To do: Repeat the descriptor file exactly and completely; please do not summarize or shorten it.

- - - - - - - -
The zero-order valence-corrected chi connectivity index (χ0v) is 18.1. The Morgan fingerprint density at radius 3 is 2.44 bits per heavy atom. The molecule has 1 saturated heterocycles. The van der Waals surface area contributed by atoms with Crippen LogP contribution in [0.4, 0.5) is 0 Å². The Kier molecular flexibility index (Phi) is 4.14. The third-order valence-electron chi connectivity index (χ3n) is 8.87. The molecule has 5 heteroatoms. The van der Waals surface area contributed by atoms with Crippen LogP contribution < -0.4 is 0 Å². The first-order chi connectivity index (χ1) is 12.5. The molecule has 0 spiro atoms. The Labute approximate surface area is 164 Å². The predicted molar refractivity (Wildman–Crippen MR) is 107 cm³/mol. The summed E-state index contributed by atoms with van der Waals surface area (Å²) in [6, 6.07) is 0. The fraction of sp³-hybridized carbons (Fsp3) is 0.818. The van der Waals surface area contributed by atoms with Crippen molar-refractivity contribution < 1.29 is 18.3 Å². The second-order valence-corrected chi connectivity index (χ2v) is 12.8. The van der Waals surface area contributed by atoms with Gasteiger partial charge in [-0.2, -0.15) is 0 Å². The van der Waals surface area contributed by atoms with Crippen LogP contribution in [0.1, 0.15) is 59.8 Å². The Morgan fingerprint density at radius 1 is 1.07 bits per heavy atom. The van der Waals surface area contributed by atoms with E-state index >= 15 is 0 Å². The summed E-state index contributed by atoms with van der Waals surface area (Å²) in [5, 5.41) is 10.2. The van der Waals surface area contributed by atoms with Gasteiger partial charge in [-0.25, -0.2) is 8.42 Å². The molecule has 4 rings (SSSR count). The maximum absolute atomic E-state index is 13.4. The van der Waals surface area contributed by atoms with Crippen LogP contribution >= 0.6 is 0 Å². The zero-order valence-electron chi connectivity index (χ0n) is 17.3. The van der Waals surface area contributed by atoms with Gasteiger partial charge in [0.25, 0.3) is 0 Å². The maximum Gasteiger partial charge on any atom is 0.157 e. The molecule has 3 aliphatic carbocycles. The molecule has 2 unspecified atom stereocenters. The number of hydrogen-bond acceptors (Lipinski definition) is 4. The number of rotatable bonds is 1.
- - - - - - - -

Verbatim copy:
The zero-order valence-corrected chi connectivity index (χ0v) is 18.1. The Morgan fingerprint density at radius 3 is 2.44 bits per heavy atom. The molecule has 1 saturated heterocycles. The van der Waals surface area contributed by atoms with Crippen LogP contribution in [0.4, 0.5) is 0 Å². The Kier molecular flexibility index (Phi) is 4.14. The third-order valence-electron chi connectivity index (χ3n) is 8.87. The molecule has 5 heteroatoms. The van der Waals surface area contributed by atoms with Crippen LogP contribution < -0.4 is 0 Å². The first-order chi connectivity index (χ1) is 12.5. The molecule has 0 spiro atoms. The Labute approximate surface area is 164 Å². The predicted molar refractivity (Wildman–Crippen MR) is 107 cm³/mol. The summed E-state index contributed by atoms with van der Waals surface area (Å²) in [6, 6.07) is 0. The fraction of sp³-hybridized carbons (Fsp3) is 0.818. The van der Waals surface area contributed by atoms with Crippen molar-refractivity contribution < 1.29 is 18.3 Å². The second-order valence-corrected chi connectivity index (χ2v) is 12.8. The van der Waals surface area contributed by atoms with Gasteiger partial charge in [-0.2, -0.15) is 0 Å². The van der Waals surface area contributed by atoms with Crippen LogP contribution in [0.1, 0.15) is 59.8 Å². The Morgan fingerprint density at radius 1 is 1.07 bits per heavy atom. The van der Waals surface area contributed by atoms with E-state index >= 15 is 0 Å². The summed E-state index contributed by atoms with van der Waals surface area (Å²) in [5, 5.41) is 10.2. The van der Waals surface area contributed by atoms with Gasteiger partial charge in [-0.25, -0.2) is 8.42 Å². The molecule has 4 rings (SSSR count). The maximum absolute atomic E-state index is 13.4. The van der Waals surface area contributed by atoms with Crippen LogP contribution >= 0.6 is 0 Å². The zero-order valence-electron chi connectivity index (χ0n) is 17.3. The van der Waals surface area contributed by atoms with Gasteiger partial charge in [0.25, 0.3) is 0 Å². The maximum Gasteiger partial charge on any atom is 0.157 e. The molecule has 3 aliphatic carbocycles. The molecule has 2 unspecified atom stereocenters. The number of hydrogen-bond acceptors (Lipinski definition) is 4. The number of rotatable bonds is 1.